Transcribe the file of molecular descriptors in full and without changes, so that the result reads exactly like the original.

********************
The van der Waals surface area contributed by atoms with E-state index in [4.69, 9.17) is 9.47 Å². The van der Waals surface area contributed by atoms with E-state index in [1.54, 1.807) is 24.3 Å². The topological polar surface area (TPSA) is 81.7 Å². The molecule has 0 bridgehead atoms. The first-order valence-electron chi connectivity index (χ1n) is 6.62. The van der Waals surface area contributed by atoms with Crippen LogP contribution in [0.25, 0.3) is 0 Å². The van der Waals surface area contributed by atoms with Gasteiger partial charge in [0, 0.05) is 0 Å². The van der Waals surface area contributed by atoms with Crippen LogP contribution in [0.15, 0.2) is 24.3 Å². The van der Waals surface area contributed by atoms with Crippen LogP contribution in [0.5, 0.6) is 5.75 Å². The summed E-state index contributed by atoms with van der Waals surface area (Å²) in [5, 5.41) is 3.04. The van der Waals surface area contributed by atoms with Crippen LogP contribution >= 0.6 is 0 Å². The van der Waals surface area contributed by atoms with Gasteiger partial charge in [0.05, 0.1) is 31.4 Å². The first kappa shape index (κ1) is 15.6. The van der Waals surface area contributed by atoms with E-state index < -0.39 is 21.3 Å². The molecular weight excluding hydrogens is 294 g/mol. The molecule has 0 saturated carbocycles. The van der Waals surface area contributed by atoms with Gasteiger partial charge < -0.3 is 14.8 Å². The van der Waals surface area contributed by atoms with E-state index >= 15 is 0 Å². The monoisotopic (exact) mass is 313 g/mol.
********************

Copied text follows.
The van der Waals surface area contributed by atoms with E-state index in [4.69, 9.17) is 9.47 Å². The van der Waals surface area contributed by atoms with E-state index in [1.54, 1.807) is 24.3 Å². The topological polar surface area (TPSA) is 81.7 Å². The molecule has 0 bridgehead atoms. The first-order valence-electron chi connectivity index (χ1n) is 6.62. The van der Waals surface area contributed by atoms with Crippen LogP contribution in [0.25, 0.3) is 0 Å². The van der Waals surface area contributed by atoms with Gasteiger partial charge in [0, 0.05) is 0 Å². The van der Waals surface area contributed by atoms with Crippen LogP contribution in [0.15, 0.2) is 24.3 Å². The van der Waals surface area contributed by atoms with Crippen LogP contribution in [0.5, 0.6) is 5.75 Å². The summed E-state index contributed by atoms with van der Waals surface area (Å²) in [5, 5.41) is 3.04. The van der Waals surface area contributed by atoms with Crippen LogP contribution >= 0.6 is 0 Å². The van der Waals surface area contributed by atoms with Gasteiger partial charge in [0.05, 0.1) is 31.4 Å². The first kappa shape index (κ1) is 15.6. The van der Waals surface area contributed by atoms with E-state index < -0.39 is 21.3 Å². The molecular weight excluding hydrogens is 294 g/mol. The molecule has 0 saturated carbocycles. The van der Waals surface area contributed by atoms with Gasteiger partial charge < -0.3 is 14.8 Å². The van der Waals surface area contributed by atoms with E-state index >= 15 is 0 Å². The monoisotopic (exact) mass is 313 g/mol.